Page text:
It's almost sort of a period nostalgia type film, that just happened to be made during the period it tried to portray.

I thought the plague character was kind of ridiculous. The CG flying around stuff was kind of absurd. Figuring out how to show hacking/programming 'visually' has always been a challenge. The Social Network is probably the best example of making programming look interesting on screen.

(Interestingly, the P6 core still forms the basis for the Intel core CPUs. They came out with another architecture for the Pentium 4, but that had been designed to scale up well to 8-10Ghz, and didn't perform as well as the P6 at the same clock speed. Eventually, the abandoned it)
posted by delmoi at 7:39 PM on April 13, 2012


delmoi: That was before RISC architecture had gotten around to changing everything.
posted by 7segment at 7:43 PM on April 13, 2012


7segment - thanks! I don't think that's the exact scene, but I'm certain it's the same characters and tech. I guess I must have walked in on a scene from Tekwar that didn't have any of the characters I recognized (I've only seen a few episodes). Mystery Solved!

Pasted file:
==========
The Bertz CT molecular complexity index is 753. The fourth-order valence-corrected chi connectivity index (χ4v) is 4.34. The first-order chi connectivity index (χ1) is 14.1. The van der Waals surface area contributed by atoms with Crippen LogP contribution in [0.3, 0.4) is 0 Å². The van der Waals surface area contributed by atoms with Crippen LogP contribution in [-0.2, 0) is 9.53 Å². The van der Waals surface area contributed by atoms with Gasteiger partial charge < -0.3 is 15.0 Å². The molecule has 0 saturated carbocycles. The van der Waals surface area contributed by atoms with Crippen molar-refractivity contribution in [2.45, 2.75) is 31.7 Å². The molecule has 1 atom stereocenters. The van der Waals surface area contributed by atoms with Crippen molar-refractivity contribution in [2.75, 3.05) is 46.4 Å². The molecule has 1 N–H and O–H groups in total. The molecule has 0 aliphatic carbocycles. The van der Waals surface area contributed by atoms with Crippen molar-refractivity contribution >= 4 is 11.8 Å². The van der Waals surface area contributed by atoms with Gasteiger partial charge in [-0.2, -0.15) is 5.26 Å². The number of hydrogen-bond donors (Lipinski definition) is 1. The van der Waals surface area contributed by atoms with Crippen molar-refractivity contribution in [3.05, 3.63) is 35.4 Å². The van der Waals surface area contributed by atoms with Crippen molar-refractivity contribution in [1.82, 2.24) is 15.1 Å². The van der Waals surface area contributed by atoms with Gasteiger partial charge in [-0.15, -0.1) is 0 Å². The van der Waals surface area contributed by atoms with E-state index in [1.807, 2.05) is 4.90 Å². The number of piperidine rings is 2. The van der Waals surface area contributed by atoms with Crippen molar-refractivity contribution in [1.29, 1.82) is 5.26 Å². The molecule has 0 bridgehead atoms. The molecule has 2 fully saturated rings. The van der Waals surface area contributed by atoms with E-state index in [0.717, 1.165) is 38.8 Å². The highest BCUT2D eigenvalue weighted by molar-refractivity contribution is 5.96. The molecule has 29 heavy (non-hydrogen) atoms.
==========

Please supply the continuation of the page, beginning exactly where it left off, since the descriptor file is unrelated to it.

(A little sad that it's a show I'm aware of rather than another "Hackers"-level of how-have-I-never-seen-this-before?! delight :)
posted by -harlequin- at 8:03 PM on April 13, 2012


RISC architecture was already in place in the PowerPC chips. (as well as most minicomputer systems)

"P6" chip, that was the code name for the Pentium II

P6 was actually the code name for the Pentium Pro, not the Pentium II. (the story I heard was that they had to change the name to Pentium Pro because P6 wasn't able to be trademarked.)
posted by ShutterBun at 8:14 PM on April 13, 2012


Er, Technically "P6" refers to the entire '6' generation of chips from Intel, which runs from the P-Pro all the way through some of the "core" chips. The chip generation isn't as important these days as they were in the 286/386/486 era, obviously. I think the latest generation is Sandy Bridge from Intel and Bulldozer from AMD. They don't really follow a strict numbering system like they did in the 90s
posted by delmoi at 8:45 PM on April 13, 2012


Certainly correct. Intel abandoned the "strict numbering system" due to the aforementioned "inability to trademark numbers", since their competitors were starting to release chips with similar sounding names. I was just pointing out that the Pentium Pro was the chip they were referring to at the time, not the Pentium II.
posted by ShutterBun at 9:13 PM on April 13, 2012